Patricia Nina Viola (Bybee) Harding was a kind woman who loved and was loved by an even kinder God. On February 27, 2023, she stepped into heaven and met Jesus face to face. If you knew her, you were impressed by her consistent faith; if you were someone she loved, you were aware she always listened to you and prayed for you; if you were family; she made you feel you were special and could accomplish whatever your heart targeted.
Married for 58 years to the love of her life, Robert (Roy) Harding Sr., she nurtured her five children, 19 grandchildren, and 35 great-grandchildren. Her progeny includes pharmacist, farmers, missionaries, heavy equipment operators, school employees, caregivers, computer programmers, garbage men, electricians, and educators: the diversity of their careers matches Patricia’s wide-ranging curiosity and boundless creativity. Following her own mother’s lead, she was famous for her love of “doctor’s books” and gardening and painting. Nonetheless, the greatest medicine she dispensed was acceptance, the finest crop she consistently raised was compassion, and the most colorful artwork she produced was the smiles on generations of small children who eagerly came to visit grandma (or G-G-ma).
Long before Patricia earned these affectionate titles, she was the ninth child in a family of 11. Her father and mother, Benjamin and Ella, steered their large brood through the depths of the Great Depression. This was an experience that molded her, and it became almost a birthright that if you were a Harding, you embraced the opportunities to work hard–because this was the path to success in life. As a maid in the 1980’s Patricia was named employee of the year for the nationwide Dillon Inn motel chain: her reward was a trip to Hawaii for two–needless to say, she took Dad with her. They were inseparable. We all learned that giving your best meant you would have a personal satisfaction that was enduring–and sometimes others would recognize your value as well. But even if they didn’t, you knew you had given your utmost. And that was what really mattered.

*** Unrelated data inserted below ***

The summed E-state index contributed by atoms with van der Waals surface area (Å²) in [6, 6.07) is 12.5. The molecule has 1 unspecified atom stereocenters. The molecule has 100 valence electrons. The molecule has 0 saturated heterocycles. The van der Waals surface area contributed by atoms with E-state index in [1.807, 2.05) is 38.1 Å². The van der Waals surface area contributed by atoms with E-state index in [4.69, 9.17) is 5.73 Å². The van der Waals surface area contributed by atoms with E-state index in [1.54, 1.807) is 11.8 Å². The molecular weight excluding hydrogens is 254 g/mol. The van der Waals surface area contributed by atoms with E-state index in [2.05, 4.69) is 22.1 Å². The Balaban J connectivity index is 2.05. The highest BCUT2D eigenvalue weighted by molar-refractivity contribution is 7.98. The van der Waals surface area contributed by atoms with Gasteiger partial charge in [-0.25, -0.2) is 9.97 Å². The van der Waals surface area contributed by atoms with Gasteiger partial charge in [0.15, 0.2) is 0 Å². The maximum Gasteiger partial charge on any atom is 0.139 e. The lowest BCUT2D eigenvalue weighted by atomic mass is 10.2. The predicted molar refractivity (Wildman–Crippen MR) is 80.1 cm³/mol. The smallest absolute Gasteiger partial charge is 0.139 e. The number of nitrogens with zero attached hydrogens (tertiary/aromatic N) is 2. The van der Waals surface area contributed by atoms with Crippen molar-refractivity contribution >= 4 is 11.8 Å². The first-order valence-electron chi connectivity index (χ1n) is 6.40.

So we have taken the lessons of her life, and we have adapted them to the work to which we have dedicated our own lives. This is our first tribute to her influence on us. We have also mirrored the joy she shared in simple things. This was a woman who rescued what looked like a stick rising out of the sand on the beach at Swanson Reservoir in Trenton, Nebraska, and brought it home in a coffee can. Though we all teased her, this little sapling–once planted in her yard–grew into a mighty cottonwood through whose branches many children climbed. That was mom–always seeing the value in something others overlooked. That is our second tribute to her impact on our view of the world.
Ultimately, her greatest legacy–and the finest tribute we can offer her–is that we will remember. In those moments when we are silent, we will hear her telling us from her hospital bed to “Live your lives well.” In those days still ahead when we enjoy our grown children and their children, we will recall the warmth of her embraces that encompassed each of her children and grandchildren. And in the inevitable decline that will visit each of us before we are ready, we will remember the grace with which she modeled how to look forward with hope, knowing that we never end. We never really end.
Visitation 11:00 am Friday, March 3, 2023 at Metcalf Funeral Home, 245 N. 27th Street, Lincoln, NE.
Funeral Service 1:00 pm Friday, March 3, 2023 at Metcalf Funeral Home Chapel.
Memorials to the family for future designation.
Burial at Wyuka Cemetery, Lincoln, NE.